Washington Waves
Washington Waves

White House Meeting Held To Discuss Historic Low Water

Washington, D.C.—With historically low water levels along the Mississippi River, the White House convened a virtual meeting with industry leaders and senior government officials who discussed around-the-clock dredging by key agencies, employing safety limitations on waterway access and maintaining navigational signals and buoy markings for safe and steady navigation of the river system.

Support that agricultural shippers have available, such as the ability to work with grain elevators and warehouses to license emergency and temporary storage space for commodities deemed storable, also was discussed, according to a White House readout of the meeting.

CEOs provided an overview of the industries, commodities and jobs that rely daily on the Mississippi River and its tributaries. Agencies represented at the meeting included the departments of Agriculture, Energy and Transportation as well as the Coast Guard and Army Corps of Engineers, the two agencies that dredge and mark river channels.

 The impact of funds provided by the Infrastructure Investment and Jobs Act also was discussed. According to the Biden administration, more than $4 billion from that law will be invested toward the improved operations and maintenance of U.S. ports and waterways.

The White House said the meeting concluded with all sides agreeing to continue close coordination and communication across government and industry to maintain the smooth functioning of the Mississippi River system while minimizing disruptions to commerce.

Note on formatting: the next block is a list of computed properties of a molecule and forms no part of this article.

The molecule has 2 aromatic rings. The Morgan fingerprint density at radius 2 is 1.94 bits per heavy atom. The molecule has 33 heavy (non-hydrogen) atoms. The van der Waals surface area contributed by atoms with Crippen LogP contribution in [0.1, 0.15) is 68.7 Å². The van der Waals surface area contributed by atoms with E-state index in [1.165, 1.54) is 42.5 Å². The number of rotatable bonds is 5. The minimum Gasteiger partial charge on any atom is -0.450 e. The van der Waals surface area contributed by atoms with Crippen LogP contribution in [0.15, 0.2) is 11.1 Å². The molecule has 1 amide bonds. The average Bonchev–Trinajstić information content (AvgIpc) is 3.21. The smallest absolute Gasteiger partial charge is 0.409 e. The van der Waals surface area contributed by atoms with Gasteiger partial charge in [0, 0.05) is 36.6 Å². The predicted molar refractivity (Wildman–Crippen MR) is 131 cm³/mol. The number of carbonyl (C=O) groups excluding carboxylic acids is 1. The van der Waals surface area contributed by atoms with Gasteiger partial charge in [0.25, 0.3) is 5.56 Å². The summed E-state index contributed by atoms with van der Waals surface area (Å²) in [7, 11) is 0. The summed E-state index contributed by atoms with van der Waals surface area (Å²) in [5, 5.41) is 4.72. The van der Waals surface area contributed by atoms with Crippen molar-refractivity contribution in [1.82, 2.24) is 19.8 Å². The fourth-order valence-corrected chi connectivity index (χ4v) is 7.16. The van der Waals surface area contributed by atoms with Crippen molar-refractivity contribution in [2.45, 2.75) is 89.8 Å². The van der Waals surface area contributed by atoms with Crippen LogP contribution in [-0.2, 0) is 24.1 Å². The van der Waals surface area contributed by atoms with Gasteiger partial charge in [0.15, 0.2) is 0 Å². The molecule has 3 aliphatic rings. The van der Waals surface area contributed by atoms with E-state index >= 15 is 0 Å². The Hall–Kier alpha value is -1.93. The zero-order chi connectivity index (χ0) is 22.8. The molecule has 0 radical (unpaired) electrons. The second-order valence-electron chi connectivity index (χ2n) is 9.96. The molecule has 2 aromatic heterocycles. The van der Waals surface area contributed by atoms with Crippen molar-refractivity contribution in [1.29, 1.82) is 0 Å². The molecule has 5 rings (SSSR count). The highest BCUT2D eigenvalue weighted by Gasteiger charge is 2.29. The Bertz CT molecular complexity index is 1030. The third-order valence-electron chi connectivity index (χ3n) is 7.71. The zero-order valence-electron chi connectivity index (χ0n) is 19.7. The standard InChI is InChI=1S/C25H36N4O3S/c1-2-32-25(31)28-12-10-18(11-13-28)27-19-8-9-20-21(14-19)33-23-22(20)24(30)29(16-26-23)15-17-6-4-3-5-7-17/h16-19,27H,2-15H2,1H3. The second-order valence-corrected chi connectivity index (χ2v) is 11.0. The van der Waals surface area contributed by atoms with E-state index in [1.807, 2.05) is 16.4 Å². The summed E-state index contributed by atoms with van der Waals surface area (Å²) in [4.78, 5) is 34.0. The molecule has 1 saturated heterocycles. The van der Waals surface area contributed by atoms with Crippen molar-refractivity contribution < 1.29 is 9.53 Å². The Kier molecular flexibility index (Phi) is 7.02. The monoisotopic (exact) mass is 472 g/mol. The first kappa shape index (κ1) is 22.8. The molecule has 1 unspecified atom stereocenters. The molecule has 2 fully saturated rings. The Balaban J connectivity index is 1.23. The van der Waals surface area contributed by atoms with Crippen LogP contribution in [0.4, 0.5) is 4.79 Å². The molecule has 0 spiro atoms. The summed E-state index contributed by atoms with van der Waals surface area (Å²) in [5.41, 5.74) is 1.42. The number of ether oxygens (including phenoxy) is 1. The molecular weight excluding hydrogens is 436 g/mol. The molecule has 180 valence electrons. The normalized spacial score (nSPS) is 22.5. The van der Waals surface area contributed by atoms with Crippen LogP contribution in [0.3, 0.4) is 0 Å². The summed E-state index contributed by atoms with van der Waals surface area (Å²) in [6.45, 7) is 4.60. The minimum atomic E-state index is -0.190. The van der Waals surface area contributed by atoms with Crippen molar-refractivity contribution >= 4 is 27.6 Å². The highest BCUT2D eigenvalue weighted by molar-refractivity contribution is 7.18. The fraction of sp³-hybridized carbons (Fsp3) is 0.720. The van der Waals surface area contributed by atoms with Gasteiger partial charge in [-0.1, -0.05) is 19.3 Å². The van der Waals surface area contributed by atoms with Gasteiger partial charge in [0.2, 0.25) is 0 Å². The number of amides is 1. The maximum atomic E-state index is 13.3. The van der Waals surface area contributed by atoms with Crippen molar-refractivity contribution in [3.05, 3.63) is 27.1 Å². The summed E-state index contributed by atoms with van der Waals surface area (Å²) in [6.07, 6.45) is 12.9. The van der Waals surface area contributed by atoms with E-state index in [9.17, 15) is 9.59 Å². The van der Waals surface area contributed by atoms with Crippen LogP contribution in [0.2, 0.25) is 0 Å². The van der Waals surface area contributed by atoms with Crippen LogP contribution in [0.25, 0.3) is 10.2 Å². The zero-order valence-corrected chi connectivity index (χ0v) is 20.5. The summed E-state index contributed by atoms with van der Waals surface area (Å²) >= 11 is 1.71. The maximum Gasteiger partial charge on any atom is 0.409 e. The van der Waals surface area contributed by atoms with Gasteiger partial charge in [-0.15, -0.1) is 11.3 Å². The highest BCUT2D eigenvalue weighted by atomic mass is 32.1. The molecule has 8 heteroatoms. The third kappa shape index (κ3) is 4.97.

Port Infrastructure Grants

The Department of Transportation (DOT) announced more than $703 million to improve 41 port facilities in 22 states and one territory through the Maritime Administration’s Port Infrastructure Development Program. (See related stories this issue.)

DOT said the projects will be funded by the Infrastructure Investment and Jobs Act (IIJA) and additional congressional appropriations and will benefit inland river ports, coastal seaports and Great Lakes ports.

“So many of the goods we all count on, from appliances to furniture to clothes, move through our nation’s ports on their way to us,” Transportation Secretary Pete Buttigieg said, adding record levels of funding are being provided this year by the IIJA to improve port infrastructure.

Supply chain reliability will be boosted through increased port capacity and resilience, more efficient operations, reduced port emissions and new workforce opportunities, DOT stated.

The awards also include nearly $100 million for port projects that will advance offshore wind deployment, in support of President Biden’s goal of deploying 30 gigawatts of offshore wind by 2030, which DOT said is enough to power 10 million homes, support 77,000 jobs and spur private investment up and down the supply chain.

Waivers Criticized

 A key Republican senator condemned as unlawful and unnecessary the Biden administration’s waivers of the Jones Act for petroleum and liquid natural gas shipments to Puerto Rico following a hurricane.

Sen. Roger Wicker of Mississippi also called the waivers a direct contradiction to the U.S. government’s longstanding expressed interest in protecting American industry.

“Both waivers were issued for vessels that had already left port and were in route to Puerto Rico, sending a direct signal to foreign companies that our current political leadership is willing to suspend traditional norms and bipartisan support for the American maritime industry during times of crisis,” the senator stated in a letter to Homeland Security Secretary Alejandro Mayorkas, who announced the waivers on September 28 and October 16.

“When reviewing future Jones Act waiver requests, I urge you to consider the implications of unnecessary waivers, abide by the law and put the domestic maritime industry ahead of foreign competition,” Wicker wrote. Wicker serves as the ranking member of the Senate Commerce, Science and Transportation Committee.

His condemnation of the waivers follows similar comments from a bipartisan group of leaders of the House Transportation and Infrastructure Committee.

The Department of Homeland Security did not provide a response to that criticism but indicated it would respond to congressional correspondence through official channels.